Fine-tuning gene expression
Controlling transgene expression levels beyond the removal or duplication of a gene is a challenging task. Smithies and colleagues provide a potential solution by appending to genes of interest a selection of natural and modified 3′ untranslated region (UTR) sequences that affect mRNA stability. To test their system, they placed each UTR downstream of a green fluorescent protein marker gene inserted into the hypoxanthine phosphoribosyltransferase (HPRT) locus in mouse embryonic stem (ES) cells and then assessed transcript level by fluorescence. Depending on the UTR inserted, over a 100-fold difference in gene expression could be obtained. The authors go on to show that ES cells undergoing differentiation maintain the same range of gene expression as undifferentiated cells, indicating the potential utility of the approach in animals. They also modify the 3′ UTRs of two endogenous mouse genes and accurately predict their expression levels in cell lines from ES cell–derived mice. (Dev. Cell 6, 597–606, 2004) NC
If the latest wave of fad diets has failed you, hope glimmers on the horizon. Kolonin et al. have developed an antiobesity strategy that avoids surgery, drugs acting on your brain or even old-fashioned diet and exercise. Taking their cue from efforts to shrink tumors with angiogenesis inhibitors, the authors slimmed down obese mice by targeting an apoptotic molecule to the vasculature of white fat tissue. This molecule is a fusion of a peptide, found by in vivo phage panning, that homes to the membrane protein prohibitin (identified as a vascular marker of white fat tissue) with another peptide known to induce apoptosis in tumor blood vessels. Injection of the fusion peptide into wild-type mice rendered obese through a high-calorie diet resulted in >30% weight loss over four weeks of treatment. Treated mice also experienced a loss of excess fat deposits in the liver, reduced lipid content in the skeletal muscles and increased metabolism, with no apparent negative side effects. The researchers believe that this concept may hold promise for clinical development. (Nat. Med. 10, 625–632, 2004) MZ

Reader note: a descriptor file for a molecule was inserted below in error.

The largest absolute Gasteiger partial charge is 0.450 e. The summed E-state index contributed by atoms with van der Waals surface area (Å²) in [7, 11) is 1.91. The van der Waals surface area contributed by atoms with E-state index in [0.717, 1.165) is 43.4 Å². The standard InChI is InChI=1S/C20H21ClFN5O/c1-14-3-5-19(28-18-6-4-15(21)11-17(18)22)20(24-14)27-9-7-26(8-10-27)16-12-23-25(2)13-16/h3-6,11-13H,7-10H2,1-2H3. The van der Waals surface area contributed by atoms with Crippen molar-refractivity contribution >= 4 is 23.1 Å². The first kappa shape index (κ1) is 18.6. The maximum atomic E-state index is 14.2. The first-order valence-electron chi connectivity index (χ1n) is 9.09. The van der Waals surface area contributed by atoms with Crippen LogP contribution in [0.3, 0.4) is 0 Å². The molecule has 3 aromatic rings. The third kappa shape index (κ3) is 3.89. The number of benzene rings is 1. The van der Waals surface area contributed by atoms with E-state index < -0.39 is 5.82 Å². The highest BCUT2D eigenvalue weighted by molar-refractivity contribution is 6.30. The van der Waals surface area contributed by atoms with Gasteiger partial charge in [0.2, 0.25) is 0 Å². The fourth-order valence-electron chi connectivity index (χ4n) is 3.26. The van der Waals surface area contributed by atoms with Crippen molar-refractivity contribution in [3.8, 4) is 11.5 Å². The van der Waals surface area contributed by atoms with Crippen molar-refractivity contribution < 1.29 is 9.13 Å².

Networks in a spin
Reconstructing whole (e.g., genetic, metabolic) networks of an organism has remained a challenge despite the increasing availability of massive data sets. In a first crack at this conundrum, Palsson and colleagues have applied an iterative approach to modeling the integrated transcriptional regulatory and metabolic network of the bacterium Escherichia coli. First, the authors created an in silico Version 1 strain of E. coli that incorporated existing information from databases and the literature. Once the robustness of the model was characterized by determining the accuracy of different predictions generated by it, the authors then went on to test several new predictions related to E. coli's response to oxygen deprivation. These data were then applied toward refining the model, resulting in an in silico Version 2 strain of E. coli in which the prediction coverage increased from 15% to 66% and the accuracy of the predictions increased from 49% to 98%. These results show the potential of applying iterative schemes to network reconstruction. (Nature 429, 92–96, 2004) GTO